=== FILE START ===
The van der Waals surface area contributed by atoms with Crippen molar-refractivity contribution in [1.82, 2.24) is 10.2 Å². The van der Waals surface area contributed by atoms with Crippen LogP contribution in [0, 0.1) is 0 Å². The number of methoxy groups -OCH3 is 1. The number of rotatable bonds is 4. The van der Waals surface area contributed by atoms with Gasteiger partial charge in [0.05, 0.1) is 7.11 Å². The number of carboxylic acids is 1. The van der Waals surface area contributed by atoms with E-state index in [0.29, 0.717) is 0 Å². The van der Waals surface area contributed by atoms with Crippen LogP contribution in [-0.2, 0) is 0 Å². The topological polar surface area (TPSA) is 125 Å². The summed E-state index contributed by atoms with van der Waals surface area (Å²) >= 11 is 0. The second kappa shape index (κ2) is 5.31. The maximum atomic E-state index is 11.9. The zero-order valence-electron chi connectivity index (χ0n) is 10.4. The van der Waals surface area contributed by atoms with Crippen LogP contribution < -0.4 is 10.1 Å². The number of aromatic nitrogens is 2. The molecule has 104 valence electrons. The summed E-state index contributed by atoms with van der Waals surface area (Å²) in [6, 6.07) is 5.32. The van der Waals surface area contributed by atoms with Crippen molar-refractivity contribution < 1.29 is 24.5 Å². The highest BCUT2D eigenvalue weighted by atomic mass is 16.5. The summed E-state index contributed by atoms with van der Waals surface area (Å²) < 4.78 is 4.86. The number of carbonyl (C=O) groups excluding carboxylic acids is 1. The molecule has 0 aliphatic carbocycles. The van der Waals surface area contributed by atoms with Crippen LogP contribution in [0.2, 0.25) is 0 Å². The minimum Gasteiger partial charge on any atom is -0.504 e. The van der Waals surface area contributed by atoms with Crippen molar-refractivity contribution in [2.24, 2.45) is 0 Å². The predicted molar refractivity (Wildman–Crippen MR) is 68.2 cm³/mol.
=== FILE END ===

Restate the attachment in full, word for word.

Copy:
The van der Waals surface area contributed by atoms with Crippen molar-refractivity contribution in [1.82, 2.24) is 10.2 Å². The van der Waals surface area contributed by atoms with Crippen LogP contribution in [0, 0.1) is 0 Å². The number of methoxy groups -OCH3 is 1. The number of rotatable bonds is 4. The van der Waals surface area contributed by atoms with Gasteiger partial charge in [0.05, 0.1) is 7.11 Å². The number of carboxylic acids is 1. The van der Waals surface area contributed by atoms with E-state index in [0.29, 0.717) is 0 Å². The van der Waals surface area contributed by atoms with Crippen LogP contribution in [-0.2, 0) is 0 Å². The topological polar surface area (TPSA) is 125 Å². The summed E-state index contributed by atoms with van der Waals surface area (Å²) >= 11 is 0. The second kappa shape index (κ2) is 5.31. The maximum atomic E-state index is 11.9. The zero-order valence-electron chi connectivity index (χ0n) is 10.4. The van der Waals surface area contributed by atoms with Crippen LogP contribution < -0.4 is 10.1 Å². The number of aromatic nitrogens is 2. The molecule has 104 valence electrons. The summed E-state index contributed by atoms with van der Waals surface area (Å²) in [6, 6.07) is 5.32. The van der Waals surface area contributed by atoms with Crippen molar-refractivity contribution < 1.29 is 24.5 Å². The highest BCUT2D eigenvalue weighted by atomic mass is 16.5. The summed E-state index contributed by atoms with van der Waals surface area (Å²) < 4.78 is 4.86. The number of carbonyl (C=O) groups excluding carboxylic acids is 1. The molecule has 0 aliphatic carbocycles. The van der Waals surface area contributed by atoms with Crippen LogP contribution in [0.2, 0.25) is 0 Å². The minimum Gasteiger partial charge on any atom is -0.504 e. The van der Waals surface area contributed by atoms with Crippen molar-refractivity contribution in [2.24, 2.45) is 0 Å². The predicted molar refractivity (Wildman–Crippen MR) is 68.2 cm³/mol.